We have highlighted the potential scourge of in-app purchases in times past, particularly when phones and tablets have found themselves in the hands of younger people who might not understand the implications of their actions. Recently we heard a troubling account of an Apple experience that has left a Pricewatch reader thousands of euro out of pocket.
“Heeeeelllppp,” Sheila’s email starts. “My son has racked up €3,500 on in-app purchases in iTunes, and Apple has refused to refund it. He’s 19 but has Fragile X syndrome and ASD, and these are preschool-type apps.”
Her son had no idea when he was playing games on his device that he was running up sky-high bills, and Shelia had no idea either. She says that, to make matters worse, Apple has been “corresponding with his email and he can’t even read it! We got caught out because this was a school iPad that needed to be able to download educational apps, but then he came home, where there’s no limits on the wifi, limits that the school would have in place as a matter of course.”
She says the bill was racked up over a couple of months, with apps “selling him ‘bags of coins’ etc for €99.99 several times a day sometimes. What on earth are we to do?”
Sheila explains that Apple has rejected her appeals to it in recent weeks, which she made through its online appeals process. “Please tell us there is some way we can get this back. Our bank only flagged a 99c transaction and none of the others.”
She says that Apple customer-care representatives “have been very nice and helped me remove payment options from his account but just direct me into the online appeal process again. It’s unfathomable that they can exploit a person with intellectual disability this way! If they took money from him in the street it would be a scandal.”
We could not understand how Sheila’s appeals would have fallen on deaf ears, given the nature of the problem, so we contacted Apple, after which it got in touch with Sheila. We understand that Apple has given her a full refund, on a one-off basis.
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Has a product you love climbed in price in recent weeks or months? If so we’d like to hear from you. Email email@example.com or tweet @conor_pope.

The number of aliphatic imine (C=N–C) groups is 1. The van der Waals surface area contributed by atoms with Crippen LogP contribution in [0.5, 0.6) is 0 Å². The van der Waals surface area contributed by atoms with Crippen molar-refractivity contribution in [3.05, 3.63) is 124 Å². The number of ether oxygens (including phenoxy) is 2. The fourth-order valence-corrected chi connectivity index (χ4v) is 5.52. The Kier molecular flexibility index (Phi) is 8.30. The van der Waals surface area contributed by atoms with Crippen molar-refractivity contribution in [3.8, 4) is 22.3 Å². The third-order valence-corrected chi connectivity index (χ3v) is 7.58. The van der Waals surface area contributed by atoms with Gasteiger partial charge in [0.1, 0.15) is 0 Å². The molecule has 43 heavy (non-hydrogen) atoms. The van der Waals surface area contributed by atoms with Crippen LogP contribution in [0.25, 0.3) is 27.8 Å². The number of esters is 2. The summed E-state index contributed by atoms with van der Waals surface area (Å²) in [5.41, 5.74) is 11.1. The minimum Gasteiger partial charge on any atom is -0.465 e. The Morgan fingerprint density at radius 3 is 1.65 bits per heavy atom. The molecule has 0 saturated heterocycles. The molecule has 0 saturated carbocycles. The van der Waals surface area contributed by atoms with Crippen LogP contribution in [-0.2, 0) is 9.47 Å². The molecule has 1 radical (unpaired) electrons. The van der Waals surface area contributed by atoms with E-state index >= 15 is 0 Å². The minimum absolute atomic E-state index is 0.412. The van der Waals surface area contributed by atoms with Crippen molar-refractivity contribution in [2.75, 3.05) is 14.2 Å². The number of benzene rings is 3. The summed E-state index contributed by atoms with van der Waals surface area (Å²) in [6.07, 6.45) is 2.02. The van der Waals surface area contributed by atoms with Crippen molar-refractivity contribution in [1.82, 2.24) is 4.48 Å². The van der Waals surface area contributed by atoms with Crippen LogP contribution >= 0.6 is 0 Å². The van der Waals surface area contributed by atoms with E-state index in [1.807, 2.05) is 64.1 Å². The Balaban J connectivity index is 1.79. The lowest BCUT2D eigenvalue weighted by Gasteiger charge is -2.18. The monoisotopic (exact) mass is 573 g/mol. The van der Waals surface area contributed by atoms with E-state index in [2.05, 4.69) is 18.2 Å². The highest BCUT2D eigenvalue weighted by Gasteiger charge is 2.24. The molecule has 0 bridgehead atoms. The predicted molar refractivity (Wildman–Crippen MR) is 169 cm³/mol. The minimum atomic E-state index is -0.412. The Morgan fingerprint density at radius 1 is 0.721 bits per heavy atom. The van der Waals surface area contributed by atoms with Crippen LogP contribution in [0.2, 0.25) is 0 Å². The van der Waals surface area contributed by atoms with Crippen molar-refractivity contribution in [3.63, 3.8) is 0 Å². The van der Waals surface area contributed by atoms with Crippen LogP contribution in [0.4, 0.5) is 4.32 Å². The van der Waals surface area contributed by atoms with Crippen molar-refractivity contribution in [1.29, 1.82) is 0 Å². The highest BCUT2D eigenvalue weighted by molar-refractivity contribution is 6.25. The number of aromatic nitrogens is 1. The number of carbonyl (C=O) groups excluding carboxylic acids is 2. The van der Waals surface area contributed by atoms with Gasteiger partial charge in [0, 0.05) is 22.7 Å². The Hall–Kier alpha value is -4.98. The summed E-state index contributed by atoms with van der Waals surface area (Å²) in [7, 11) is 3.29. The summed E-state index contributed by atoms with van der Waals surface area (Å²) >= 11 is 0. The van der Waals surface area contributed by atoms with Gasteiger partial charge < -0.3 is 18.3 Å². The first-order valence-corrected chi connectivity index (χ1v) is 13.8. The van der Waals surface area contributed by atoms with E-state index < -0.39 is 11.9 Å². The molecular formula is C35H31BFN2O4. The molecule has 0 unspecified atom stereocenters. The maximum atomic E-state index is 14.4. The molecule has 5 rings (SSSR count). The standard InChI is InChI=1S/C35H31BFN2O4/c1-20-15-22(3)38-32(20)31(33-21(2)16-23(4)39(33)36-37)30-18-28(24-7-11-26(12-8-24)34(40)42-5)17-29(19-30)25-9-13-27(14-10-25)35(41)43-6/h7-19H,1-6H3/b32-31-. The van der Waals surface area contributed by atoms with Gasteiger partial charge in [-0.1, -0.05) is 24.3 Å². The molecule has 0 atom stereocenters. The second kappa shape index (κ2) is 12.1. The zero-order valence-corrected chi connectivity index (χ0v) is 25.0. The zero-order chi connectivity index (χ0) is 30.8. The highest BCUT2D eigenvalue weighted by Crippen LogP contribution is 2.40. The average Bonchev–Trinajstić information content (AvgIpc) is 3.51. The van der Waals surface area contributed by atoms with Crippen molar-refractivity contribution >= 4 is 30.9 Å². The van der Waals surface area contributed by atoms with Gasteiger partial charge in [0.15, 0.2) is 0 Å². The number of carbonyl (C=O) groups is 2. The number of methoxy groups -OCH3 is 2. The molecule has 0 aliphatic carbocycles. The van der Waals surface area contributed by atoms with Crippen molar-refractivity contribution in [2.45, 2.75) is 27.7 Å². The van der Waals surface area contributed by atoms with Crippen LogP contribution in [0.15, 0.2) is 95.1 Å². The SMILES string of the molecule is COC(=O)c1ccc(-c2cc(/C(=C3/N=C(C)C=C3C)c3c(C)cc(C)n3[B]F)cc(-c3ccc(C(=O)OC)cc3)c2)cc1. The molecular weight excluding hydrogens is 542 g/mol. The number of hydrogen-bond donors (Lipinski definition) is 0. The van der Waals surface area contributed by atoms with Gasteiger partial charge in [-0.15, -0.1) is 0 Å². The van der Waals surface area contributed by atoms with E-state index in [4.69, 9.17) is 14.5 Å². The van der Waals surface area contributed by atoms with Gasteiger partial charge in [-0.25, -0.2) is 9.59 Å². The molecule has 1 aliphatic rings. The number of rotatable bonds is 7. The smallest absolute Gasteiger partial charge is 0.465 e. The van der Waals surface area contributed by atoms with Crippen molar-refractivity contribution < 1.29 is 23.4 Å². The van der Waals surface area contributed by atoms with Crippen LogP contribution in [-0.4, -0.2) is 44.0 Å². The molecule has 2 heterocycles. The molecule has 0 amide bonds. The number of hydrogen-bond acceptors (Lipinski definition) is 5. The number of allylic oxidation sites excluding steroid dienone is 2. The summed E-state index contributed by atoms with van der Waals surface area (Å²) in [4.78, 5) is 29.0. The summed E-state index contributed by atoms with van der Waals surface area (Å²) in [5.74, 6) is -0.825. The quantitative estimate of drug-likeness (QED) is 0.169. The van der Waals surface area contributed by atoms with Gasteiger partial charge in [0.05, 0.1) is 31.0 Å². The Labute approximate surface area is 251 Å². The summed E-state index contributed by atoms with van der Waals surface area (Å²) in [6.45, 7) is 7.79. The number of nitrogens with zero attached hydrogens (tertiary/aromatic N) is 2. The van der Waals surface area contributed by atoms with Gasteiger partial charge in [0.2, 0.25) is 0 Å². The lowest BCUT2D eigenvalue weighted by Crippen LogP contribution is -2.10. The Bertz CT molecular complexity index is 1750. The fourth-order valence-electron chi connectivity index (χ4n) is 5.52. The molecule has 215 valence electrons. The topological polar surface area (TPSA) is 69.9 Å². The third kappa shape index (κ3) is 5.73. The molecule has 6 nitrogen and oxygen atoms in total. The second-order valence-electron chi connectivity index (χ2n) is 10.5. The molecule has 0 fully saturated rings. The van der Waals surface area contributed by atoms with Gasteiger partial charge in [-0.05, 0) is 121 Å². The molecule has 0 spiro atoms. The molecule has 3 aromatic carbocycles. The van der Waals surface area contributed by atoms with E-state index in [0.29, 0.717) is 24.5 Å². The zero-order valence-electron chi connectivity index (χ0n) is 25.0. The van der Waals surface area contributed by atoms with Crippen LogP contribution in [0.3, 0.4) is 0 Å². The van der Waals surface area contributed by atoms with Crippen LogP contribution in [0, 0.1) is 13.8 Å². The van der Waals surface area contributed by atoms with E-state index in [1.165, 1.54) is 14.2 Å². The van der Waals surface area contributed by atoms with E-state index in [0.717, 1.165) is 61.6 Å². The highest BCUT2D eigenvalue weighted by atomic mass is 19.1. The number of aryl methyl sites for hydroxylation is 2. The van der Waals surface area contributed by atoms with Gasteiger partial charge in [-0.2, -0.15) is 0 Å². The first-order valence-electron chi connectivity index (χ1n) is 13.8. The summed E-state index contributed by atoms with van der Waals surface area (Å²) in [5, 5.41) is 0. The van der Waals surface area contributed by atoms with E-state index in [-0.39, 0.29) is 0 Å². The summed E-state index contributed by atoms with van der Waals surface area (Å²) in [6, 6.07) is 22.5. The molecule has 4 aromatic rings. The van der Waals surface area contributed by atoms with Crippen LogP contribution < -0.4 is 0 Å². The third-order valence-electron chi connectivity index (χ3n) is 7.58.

“I would like to bring your attention to the increase in the price of original Yoplait strawberry yogurts,” writes one reader, Margaret Rafferty. “These have increased in recent weeks from €2.49 to €2.89 for a pack of four yogurts in my local Dunnes Stores, in Portmarnock — an increase of 40c, which seems very steep.”
“Perhaps a small cost, but in terms of percentages large,” begins the mail we received from Stephen in Dublin. “Tesco Slievenamon still/sparkling water is now 65c a bottle. Until earlier this year, this was 44c. That’s approx a 50 per cent increase. Their six-packs of the same water remain the same price as always: €2.49, or 41c each).”
Hair-raising energy bills
We’ve had a few queries to do with energy this week. First up is one from Éilis Fallon. “I was hoping you could help me with an issue which arose with my most recent gas bill,” her mail starts. “I have always just paid my gas bills when they arrived,” she adds, explaning that in recent months they have been estimated.
“I have received their notes about being unable to access the property to read the meter even on days when I have been working from home. I didn’t realise I could have submitted them myself over the phone, as I had never done so in other countries I have lived in, nor had my parents, who lived in Ireland, ever been required to do so,” she says. “Previously my estimated bills have been pretty accurate between readings. In fact, at one point Bord Gáis owed me €6, as my usage had been overestimated. I live on my own and my bills have been pretty consistent.”
She says that the last time she received a bill based on a meter reading rather than an estimate was in August 2021, again after several months of estimated bills. “Since then my bill levels remained pretty consistent, with a slight increase over the winter months, presumably owing to increases in the cost of unit rates and more gas being used for heating during the cold weather, and I thought nothing of it. I did get a new boiler installed last year with a Hive hub, so I did use my heating more often, but nothing excessive.”
Then, last April, she got a text message asking her to provide a gas-meter reading, which she did. “This month I got a bill from Bord Gáis for almost €900. Evidently, this covers the previous months where I was only receiving estimated bills. However, I am being charged the recently increased unit-rate price. This new bill is over three times all my combined previous estimated bills since my last meter read. I can accept responsibility for not having submitted readings, and I accept that the pandemic has made it harder for meter readings to happen, but the decision to charge me at a higher rate for units used prior to the rate increase seems unfair.”